Szekszard Tourist Attractions
This pretty little town, surrounded by hills, 145km (90mi.) south from Budapest, provincial center of Tolna, is famous as the main town in this region. The surrounding area is agricultural (cereal-growing); alongside the traditional furniture industry and a dairy, there is an important chemical industry. Szekszárd is situated in Sárköz country where folk art still thrives.HistoryThe Romans, who settled in the Celtic settlement which existed here, called it Alisca. The Benedictines built a monastery in 1061. In the 18th C, Germans settled in this region which was heavily depopulated after the Turkish rule. Dates back to the time of the Romans; Szekszárd was the home town of the "Hungarian Münchhausen" János Háry, whose glorious deeds were described by the writer, born in Szekszárd, János Garay: Zoltán Kodály wrote a lyrical drama on the story, the music of which has become famous as the "Háry János Suite".
The residence of Baron Antal Augusz, built in 1820, is a very colorful sight: the white central part is Classical, the pink-colored right wing resembles the Castello Miramare in Trieste, the gray left wing is German Baroque. Franz Liszt was often a guest here giving concerts. At the baron's request Liszt composed a mass for the consecration of the church in the new town; however, this "Szekszárd Mass" was not performed until later. Nowadays the building is used as a music school, tourist office and a Liszt museum. In the garden behind the house is a bust of Liszt by Borsos.The Hotel Garay opposite Augusz House is the former Grand Hotel, built around the turn of the century.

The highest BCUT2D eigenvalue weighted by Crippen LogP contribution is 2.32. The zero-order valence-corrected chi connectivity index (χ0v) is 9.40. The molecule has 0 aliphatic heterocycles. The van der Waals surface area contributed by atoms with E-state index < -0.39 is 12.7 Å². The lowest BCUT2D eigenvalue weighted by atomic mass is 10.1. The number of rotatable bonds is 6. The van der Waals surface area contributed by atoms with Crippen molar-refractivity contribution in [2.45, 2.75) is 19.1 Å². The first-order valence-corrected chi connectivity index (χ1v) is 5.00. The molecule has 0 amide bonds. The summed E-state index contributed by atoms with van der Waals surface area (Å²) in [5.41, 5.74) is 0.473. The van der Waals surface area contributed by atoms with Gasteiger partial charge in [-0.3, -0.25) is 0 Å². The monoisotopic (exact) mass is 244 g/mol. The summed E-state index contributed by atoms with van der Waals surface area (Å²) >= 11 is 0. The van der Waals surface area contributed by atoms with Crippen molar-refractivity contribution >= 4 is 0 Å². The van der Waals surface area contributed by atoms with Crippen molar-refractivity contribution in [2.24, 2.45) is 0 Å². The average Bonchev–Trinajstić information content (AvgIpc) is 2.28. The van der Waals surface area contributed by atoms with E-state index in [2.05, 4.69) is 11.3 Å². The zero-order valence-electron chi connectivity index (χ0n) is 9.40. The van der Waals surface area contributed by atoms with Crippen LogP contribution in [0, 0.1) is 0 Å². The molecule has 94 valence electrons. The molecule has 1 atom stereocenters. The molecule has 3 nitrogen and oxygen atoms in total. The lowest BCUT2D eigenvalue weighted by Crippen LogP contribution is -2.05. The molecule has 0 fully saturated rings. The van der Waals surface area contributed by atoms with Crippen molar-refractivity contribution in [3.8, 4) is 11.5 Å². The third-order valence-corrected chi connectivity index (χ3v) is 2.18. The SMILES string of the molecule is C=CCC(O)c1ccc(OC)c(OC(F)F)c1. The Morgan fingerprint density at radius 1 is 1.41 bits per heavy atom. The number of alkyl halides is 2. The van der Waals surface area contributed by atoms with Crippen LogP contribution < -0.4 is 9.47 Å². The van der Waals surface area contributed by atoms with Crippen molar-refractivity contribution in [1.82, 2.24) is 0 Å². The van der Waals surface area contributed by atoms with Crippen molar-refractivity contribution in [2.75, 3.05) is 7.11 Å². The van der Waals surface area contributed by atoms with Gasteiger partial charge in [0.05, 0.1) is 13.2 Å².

Mihály Babits Memorial House
A house in 18th C plait style dating from 1780 is the birthplace of Mihály Babits.Muhme Cenci was the grandmother of Mihály Babits, one of whose novels was a tribute to her. The courtyard on Bartina Hill above the town, 25 minutes' walk from Kadarka utca (north of Babits' birthplace), was built in 1826 and belonged to the Babits family. There is a fine view over the Sárköz countryside down to the Danube. The Baroque crucifix above the farmhouse was erected in 1827.
Adám Béri Balogh Museum
Ádám Béri Balogh, a general under Prince Rákóczi in the liberation struggle, was born in Szekszárd. The museum, a neo-classical building from 1895, contains a good archaeological collection from local excavations; there is a fine specimen of a bronze statue of Pallas Athene. The ethnographic collection consists chiefly of folk art from Sárköz.
Mihály Babits House
The Babits Mihály Mu"velodési Központ is a modern building by András Máté and Erno Tillai. Mihály Babits (1883-1941), a great Hungarian poet of the 20th C, came from Szekszárd; the house contains memorabilia and manuscripts with a monument to him in front of the entrance.
Béla tér is the sight of the old county hall, known as Regional House and the Inner City Catholic Church.
Szejszárd - Regional House
The design for this beautiful classical building with Doric columns and a central ressaut (1828-33) on Béla ter is by Mihály Pollack (1773-1855). In the courtyard the ruins of a Romanesque Benedictine monastery church, built by King Béla I in 1061, were discovered in the Seventies. Numerous medieval documents together with letters from Liszt are stored in the archives.
The church on Béla tér, one of the largest single-naved churches in Hungary, was built by Johann Joseph Thalherr (architect of the Eszterházy Palace in Bratislava), in 1802-05 in Rococo style. The ceiling paintings are by G. Darlach.
The neo-classical Romantic town hall dates from the middle of the last century; during renovation work in 1904 art nouveau elements were added.
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